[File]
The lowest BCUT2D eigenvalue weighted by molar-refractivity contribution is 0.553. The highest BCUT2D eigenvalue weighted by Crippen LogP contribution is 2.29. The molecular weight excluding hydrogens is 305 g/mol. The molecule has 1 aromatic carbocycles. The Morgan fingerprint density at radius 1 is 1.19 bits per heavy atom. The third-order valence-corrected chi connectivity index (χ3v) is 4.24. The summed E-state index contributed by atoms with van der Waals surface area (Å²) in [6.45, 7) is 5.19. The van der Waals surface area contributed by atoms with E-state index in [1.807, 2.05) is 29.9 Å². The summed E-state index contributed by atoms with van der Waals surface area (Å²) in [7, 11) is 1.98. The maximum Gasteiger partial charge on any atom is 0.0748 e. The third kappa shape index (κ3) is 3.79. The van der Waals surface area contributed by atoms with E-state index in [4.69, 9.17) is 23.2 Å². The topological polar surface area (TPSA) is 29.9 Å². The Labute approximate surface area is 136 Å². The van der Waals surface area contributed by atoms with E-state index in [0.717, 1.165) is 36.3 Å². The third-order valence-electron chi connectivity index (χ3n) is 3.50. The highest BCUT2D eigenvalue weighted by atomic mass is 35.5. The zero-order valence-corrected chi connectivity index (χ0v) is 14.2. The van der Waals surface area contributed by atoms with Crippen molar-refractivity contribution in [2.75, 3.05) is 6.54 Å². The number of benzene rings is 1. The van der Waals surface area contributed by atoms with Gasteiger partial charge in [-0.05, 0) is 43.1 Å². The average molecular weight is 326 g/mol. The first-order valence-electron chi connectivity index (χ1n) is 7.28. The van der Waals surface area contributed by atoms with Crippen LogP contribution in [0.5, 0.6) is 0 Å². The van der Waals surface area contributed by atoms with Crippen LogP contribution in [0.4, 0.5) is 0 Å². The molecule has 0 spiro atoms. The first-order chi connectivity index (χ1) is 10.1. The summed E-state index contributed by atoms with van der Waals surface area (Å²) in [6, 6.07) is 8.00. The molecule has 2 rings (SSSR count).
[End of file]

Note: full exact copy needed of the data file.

The lowest BCUT2D eigenvalue weighted by molar-refractivity contribution is 0.553. The highest BCUT2D eigenvalue weighted by Crippen LogP contribution is 2.29. The molecular weight excluding hydrogens is 305 g/mol. The molecule has 1 aromatic carbocycles. The Morgan fingerprint density at radius 1 is 1.19 bits per heavy atom. The third-order valence-corrected chi connectivity index (χ3v) is 4.24. The summed E-state index contributed by atoms with van der Waals surface area (Å²) in [6.45, 7) is 5.19. The van der Waals surface area contributed by atoms with E-state index in [1.807, 2.05) is 29.9 Å². The summed E-state index contributed by atoms with van der Waals surface area (Å²) in [7, 11) is 1.98. The maximum Gasteiger partial charge on any atom is 0.0748 e. The third kappa shape index (κ3) is 3.79. The van der Waals surface area contributed by atoms with E-state index in [4.69, 9.17) is 23.2 Å². The topological polar surface area (TPSA) is 29.9 Å². The Labute approximate surface area is 136 Å². The van der Waals surface area contributed by atoms with E-state index in [0.717, 1.165) is 36.3 Å². The third-order valence-electron chi connectivity index (χ3n) is 3.50. The highest BCUT2D eigenvalue weighted by atomic mass is 35.5. The zero-order valence-corrected chi connectivity index (χ0v) is 14.2. The van der Waals surface area contributed by atoms with Crippen molar-refractivity contribution in [2.75, 3.05) is 6.54 Å². The number of benzene rings is 1. The van der Waals surface area contributed by atoms with Gasteiger partial charge in [-0.05, 0) is 43.1 Å². The average molecular weight is 326 g/mol. The first-order valence-electron chi connectivity index (χ1n) is 7.28. The van der Waals surface area contributed by atoms with Crippen LogP contribution in [0.5, 0.6) is 0 Å². The van der Waals surface area contributed by atoms with Crippen LogP contribution in [0.4, 0.5) is 0 Å². The molecule has 0 spiro atoms. The first-order chi connectivity index (χ1) is 10.1. The summed E-state index contributed by atoms with van der Waals surface area (Å²) in [6, 6.07) is 8.00. The molecule has 2 rings (SSSR count).